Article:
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Monday, October 8, 2012


Here is a free program, Riskalyze, that creates a portfolio for you which first analyzes your risk tolerance and then creates a portfolio for you. You start by selecting one of the following choices:

Source: Riskalyze
You begin by specifying a "desperation amount."  This is an amount that, if you fall below it, will have a negative impact on your lifestyle - sort of like being in Vegas and keeping in mind that you need a certain amount to make it back home.  Seriously, though, this is an important number to consciously think about as you enter the investment arena.

As you see, I put in a portfolio value of $200,000 and a "desperation value" of $150,000:

Source: Riskalyze
Note the pictures and risk scores.  The old guy has a low risk score of 28, the professional woman a risk score of 45, etc.

Next you get a series of questions comparing alternatives, comprised of taking a sure gain or preferring an uncertain situation of a much higher gain (hit the ball in the upper deck) or dropping back to your "desperation value."

Here is the first alternative:

Source: Riskalyze

As you choose among these alternatives, the bar will eventually fill up and you'll receive a risk score.  I have to admit that I have never liked answering these types of hypotheticals as a means of uncovering risk tolerance.  I would rather look at past behavior and study historical returns.  I will say, though, that Riskalyze's approach may work well for some people and, admittedly, it is based on academic research.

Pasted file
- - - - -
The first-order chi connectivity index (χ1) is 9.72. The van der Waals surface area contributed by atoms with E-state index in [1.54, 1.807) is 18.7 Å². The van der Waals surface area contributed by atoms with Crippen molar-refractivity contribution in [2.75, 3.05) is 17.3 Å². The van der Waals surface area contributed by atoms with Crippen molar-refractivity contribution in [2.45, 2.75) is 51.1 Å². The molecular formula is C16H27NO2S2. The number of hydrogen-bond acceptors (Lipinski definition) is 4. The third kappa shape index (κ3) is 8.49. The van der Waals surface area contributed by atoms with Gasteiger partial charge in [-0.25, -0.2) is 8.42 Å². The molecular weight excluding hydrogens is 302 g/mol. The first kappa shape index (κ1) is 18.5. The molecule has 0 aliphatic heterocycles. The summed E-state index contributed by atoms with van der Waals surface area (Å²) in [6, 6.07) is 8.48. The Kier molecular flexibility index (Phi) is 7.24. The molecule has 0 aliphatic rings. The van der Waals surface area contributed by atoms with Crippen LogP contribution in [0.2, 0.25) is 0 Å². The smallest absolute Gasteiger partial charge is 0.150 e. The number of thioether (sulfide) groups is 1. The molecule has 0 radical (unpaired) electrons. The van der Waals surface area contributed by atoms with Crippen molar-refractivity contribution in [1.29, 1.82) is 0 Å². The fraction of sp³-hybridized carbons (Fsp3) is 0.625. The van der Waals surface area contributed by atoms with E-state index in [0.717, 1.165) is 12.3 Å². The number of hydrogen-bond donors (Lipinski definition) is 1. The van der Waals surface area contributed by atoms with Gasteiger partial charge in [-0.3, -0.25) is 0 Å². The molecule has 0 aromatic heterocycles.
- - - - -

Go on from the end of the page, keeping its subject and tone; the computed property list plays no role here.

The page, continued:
The next set of choices will seek to present you with a case where you start out with your portfolio dropping.  Would you, in that instance, seek to take a chance to regain your position?  It proceeds through these kinds of questions to get at a risk score.

Source: Riskalyze
As you can see, once you get a score it gives you a range of potential returns for a typical portfolio.  The process is based on modern portfolio theory.  Thus, it is saying that the average portfolio for this risk score will fall within the indicated range based on 2 standard deviations from the average.

So, quantifying in this way can be useful for some people.

At this point, Riskalyze asks if you have a prediction for the market or if you would like to use historical returns.  After you pick, it will then construct a portfolio based on your choice in the first graphic above.  What I really like is that - as seen in the first graphic above- it allows for a simple portfolio.  This is the route I would definitely choose unless you want to make managing your portfolio a full time job.

Overall, this is an interesting program and one I think most DIYers will find useful to play around with. Try and see how different it is compared to what you are doing.


  1. I love online investment tools! I've not seen this one, but looks promising.

    BTW, the link is not going to Riskalyze - had to google it to get to the site.

    Great find Robert!

    1. I fixed the link. It is definitely an interesting link. I especially like the free ones!

  2. Robert, I had to drop by and say thanks for this insightful review. We're excited about the potential that our technology has to revolutionize how self directed investors can turn their ideas into an actionable portfolio.

    I'd love to send you a trial account for Riskalyze Pro that you might find useful for your advisory business. We're applying the same quantification of risk tolerance to helping advisors grow and protect their businesses. Just email me at aklein AT if interested.

    Aaron Klein
    Riskalyze CEO

  3. Looks like an intriguing concept. I'll have to give it a try.

  4. I'd be interested in your thoughts on it.

  5. Riskalyze is very helpful. Thanks for sharing.